3D Printing Filament Guide

Filament 3D Printers, also known as FDM (Fused Deposition Modeling) 3D Printers, can print a wide range of material. From fast printing, hassle free PLA, to fun flexible filaments, find out what cool materials that can be printed on printers near and far!

Each brand and product will use slightly different settings, but the list below gives an overview of the most common 3D printing materials. This list is constantly being expanded as the world of 3D printing grows. Explore all of these 3D printer filament types below.

Table of Contents

Standard 3D Printer Filaments

PLA Filament

The standard 3D printing filament known as PLA became the go-to for beginners due to its easy nature. Quality PLA will print at extremely fast speeds, and with the correct settings, can stop warping with relatively easy adjustments. PLA is easy to use and due to its widespread demand, many colors and variations are available.

Another great thing about PLA is the low cost. It’s one of the lowest priced 3D filaments available. PLA has an unexpectedly high tensile strength. It is stiff and rigid and can resist pressure without breaking; however, PLA is not intended for high impact uses despite its high tensile strength.

PLA can be printed on basically any FDM 3D printer. Because of its price, accessibility, and ease of use, PLA is a prime choice for quick prototypes, smooth prints and inexperienced users.

PLA Properties:

  • Print Temperature: 180 - 230°C
  • Print Bed Temperature: Room Temperature - 60°C
  • Experience Required: Beginner
  • Cost: Low
  • Durability: Medium
  • Stiffness: Rigid

Explore PLA Filament

ABS Filament

ABS is the next step up from PLA. It has some similar features as PLA, but it requires a little more effort. ABS is stronger than PLA and is just about as rigid.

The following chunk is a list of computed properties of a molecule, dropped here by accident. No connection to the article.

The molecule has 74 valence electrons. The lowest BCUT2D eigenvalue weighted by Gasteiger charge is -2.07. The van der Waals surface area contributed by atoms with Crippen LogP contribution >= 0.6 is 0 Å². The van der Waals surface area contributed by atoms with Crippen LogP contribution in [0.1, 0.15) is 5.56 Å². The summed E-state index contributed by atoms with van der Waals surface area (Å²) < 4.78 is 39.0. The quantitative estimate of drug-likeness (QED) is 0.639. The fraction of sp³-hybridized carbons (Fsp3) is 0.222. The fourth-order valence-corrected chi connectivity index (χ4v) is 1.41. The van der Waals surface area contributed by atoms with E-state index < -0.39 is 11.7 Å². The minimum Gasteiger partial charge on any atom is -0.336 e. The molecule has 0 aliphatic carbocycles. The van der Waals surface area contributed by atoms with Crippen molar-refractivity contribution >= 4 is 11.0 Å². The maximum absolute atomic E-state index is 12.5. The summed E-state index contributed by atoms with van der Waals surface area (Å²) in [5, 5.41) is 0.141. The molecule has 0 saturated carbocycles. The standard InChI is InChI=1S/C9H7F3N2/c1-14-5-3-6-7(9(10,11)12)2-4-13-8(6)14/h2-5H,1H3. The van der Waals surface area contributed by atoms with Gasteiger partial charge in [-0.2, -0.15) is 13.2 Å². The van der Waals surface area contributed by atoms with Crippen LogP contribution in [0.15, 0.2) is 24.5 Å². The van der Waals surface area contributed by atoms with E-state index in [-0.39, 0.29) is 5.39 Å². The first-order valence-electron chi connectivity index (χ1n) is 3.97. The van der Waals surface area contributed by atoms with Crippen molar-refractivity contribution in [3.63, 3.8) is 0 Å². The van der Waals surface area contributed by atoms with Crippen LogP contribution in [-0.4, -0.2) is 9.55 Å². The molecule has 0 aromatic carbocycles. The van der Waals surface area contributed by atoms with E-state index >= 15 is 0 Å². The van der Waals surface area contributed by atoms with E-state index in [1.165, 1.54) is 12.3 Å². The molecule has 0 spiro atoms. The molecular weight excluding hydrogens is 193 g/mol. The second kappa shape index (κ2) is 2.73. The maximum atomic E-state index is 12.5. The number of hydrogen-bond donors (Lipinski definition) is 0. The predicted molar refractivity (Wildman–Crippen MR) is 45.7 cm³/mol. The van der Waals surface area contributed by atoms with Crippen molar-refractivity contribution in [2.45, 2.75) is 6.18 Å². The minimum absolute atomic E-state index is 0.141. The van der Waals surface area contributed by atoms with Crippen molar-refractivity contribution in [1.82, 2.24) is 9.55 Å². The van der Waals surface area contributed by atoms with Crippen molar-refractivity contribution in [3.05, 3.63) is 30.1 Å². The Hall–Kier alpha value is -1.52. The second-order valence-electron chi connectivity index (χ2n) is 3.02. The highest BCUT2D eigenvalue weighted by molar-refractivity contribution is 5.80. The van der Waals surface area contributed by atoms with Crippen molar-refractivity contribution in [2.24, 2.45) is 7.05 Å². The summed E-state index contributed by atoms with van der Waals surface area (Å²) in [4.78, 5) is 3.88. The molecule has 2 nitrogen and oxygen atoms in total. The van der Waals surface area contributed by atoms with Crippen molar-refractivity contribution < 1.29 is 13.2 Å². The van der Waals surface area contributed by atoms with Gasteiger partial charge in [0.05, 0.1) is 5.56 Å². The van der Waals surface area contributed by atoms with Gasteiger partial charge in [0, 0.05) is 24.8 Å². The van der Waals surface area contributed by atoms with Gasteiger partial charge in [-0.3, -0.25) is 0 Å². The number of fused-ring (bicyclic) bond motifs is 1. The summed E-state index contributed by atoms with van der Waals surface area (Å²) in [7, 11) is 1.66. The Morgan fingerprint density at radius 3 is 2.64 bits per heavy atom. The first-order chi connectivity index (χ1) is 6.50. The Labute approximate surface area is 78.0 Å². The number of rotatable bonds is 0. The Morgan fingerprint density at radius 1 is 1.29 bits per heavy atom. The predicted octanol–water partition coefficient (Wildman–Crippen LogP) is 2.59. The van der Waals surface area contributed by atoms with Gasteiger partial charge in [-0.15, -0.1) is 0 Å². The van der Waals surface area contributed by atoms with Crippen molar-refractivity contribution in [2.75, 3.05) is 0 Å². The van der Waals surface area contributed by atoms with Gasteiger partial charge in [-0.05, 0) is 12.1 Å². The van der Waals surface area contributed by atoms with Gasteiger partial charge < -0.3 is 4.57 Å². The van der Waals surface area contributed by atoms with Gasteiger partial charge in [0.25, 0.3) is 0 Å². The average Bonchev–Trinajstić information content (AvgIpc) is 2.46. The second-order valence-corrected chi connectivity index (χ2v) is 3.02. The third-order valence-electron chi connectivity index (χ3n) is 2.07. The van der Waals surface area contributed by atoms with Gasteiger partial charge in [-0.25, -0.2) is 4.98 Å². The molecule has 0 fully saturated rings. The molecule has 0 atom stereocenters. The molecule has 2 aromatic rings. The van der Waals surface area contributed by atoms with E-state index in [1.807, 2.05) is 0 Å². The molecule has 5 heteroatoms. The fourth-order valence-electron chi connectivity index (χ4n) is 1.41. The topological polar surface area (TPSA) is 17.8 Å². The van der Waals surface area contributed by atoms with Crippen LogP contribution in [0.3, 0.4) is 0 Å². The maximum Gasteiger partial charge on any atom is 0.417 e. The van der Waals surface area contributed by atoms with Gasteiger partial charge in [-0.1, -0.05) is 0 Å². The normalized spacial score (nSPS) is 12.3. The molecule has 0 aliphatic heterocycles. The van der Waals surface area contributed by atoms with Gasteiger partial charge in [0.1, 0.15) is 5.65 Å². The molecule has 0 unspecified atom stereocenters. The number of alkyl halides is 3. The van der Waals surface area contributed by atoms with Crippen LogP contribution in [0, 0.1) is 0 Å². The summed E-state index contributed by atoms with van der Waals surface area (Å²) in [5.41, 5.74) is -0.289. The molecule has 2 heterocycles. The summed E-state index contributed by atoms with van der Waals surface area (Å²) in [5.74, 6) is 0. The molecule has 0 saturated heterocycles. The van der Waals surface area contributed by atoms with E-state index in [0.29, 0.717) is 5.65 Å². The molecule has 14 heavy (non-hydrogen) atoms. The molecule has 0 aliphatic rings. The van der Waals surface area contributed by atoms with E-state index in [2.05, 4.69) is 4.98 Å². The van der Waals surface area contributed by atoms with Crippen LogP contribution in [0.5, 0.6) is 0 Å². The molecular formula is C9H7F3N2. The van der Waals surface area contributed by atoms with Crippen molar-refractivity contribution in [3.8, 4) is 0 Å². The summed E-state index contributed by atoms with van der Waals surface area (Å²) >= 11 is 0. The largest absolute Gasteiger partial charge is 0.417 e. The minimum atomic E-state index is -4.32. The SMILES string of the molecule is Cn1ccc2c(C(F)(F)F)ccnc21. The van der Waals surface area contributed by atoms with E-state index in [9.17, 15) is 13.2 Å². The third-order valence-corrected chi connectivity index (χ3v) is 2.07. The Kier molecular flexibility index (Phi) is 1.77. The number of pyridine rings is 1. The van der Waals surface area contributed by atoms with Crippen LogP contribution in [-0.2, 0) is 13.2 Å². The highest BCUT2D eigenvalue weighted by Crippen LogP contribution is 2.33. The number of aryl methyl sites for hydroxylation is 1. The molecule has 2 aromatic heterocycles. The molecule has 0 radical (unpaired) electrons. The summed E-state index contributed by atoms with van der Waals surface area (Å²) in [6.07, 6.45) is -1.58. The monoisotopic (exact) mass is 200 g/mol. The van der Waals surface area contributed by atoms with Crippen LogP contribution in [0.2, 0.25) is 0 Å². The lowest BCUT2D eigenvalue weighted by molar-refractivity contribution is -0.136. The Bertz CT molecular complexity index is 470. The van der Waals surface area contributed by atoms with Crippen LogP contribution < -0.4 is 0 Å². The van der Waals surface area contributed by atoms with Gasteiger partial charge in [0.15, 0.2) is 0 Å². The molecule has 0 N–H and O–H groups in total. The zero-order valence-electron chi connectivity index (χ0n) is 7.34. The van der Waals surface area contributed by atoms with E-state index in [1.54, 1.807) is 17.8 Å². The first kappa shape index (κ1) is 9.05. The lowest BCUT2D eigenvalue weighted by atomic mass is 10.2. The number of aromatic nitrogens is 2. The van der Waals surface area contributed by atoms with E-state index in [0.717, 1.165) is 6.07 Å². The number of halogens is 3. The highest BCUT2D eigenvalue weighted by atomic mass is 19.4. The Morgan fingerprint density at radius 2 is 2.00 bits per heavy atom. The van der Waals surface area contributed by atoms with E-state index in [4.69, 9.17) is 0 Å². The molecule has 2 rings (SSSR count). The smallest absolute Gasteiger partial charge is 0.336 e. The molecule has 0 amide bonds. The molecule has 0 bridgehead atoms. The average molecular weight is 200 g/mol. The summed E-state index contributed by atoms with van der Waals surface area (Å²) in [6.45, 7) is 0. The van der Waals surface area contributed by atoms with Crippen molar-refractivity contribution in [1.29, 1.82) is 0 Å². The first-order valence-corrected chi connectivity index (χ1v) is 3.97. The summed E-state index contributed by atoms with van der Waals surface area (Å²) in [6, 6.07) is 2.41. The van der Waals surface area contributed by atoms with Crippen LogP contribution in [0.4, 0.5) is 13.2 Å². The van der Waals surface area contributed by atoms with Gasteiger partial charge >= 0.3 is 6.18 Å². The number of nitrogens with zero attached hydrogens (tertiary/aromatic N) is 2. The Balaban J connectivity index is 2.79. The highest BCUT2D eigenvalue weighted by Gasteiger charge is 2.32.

Since ABS shrinks slightly when cooled, it can warp and lift off the print bed as it cools. So, a heated print bed is needed to keep it from warping and allow it to cool evenly. While not required, an enclosure or heated chamber helps mitigate warping by keeping heat in the printer and regulating the temperature of the overall print.

Those looking to print with ABS should also be mindful of the strong odor and potentially hazardous fumes ABS can emit when printed. An enclosure with a HEPA and active carbon filter are often recommended when printing with ABS to limit these gasses escaping into the 3D printer’s surroundings.

ABS Properties:

  • Print Temperature: 220 - 260°C
  • Print Bed Temperature: Up to 110°C
  • Experience Required: Beginner - Intermediate
  • Cost: Low - Medium
  • Durability: Medium - High
  • Stiffness: Rigid

Explore ABS Filament

PETG, PET, & PETT Filament

PETG, PET, and PETT are some of the most common 3D printing filaments available. They are also some of the most widely used plastics in the world and can be found in things such as water bottles and packaging.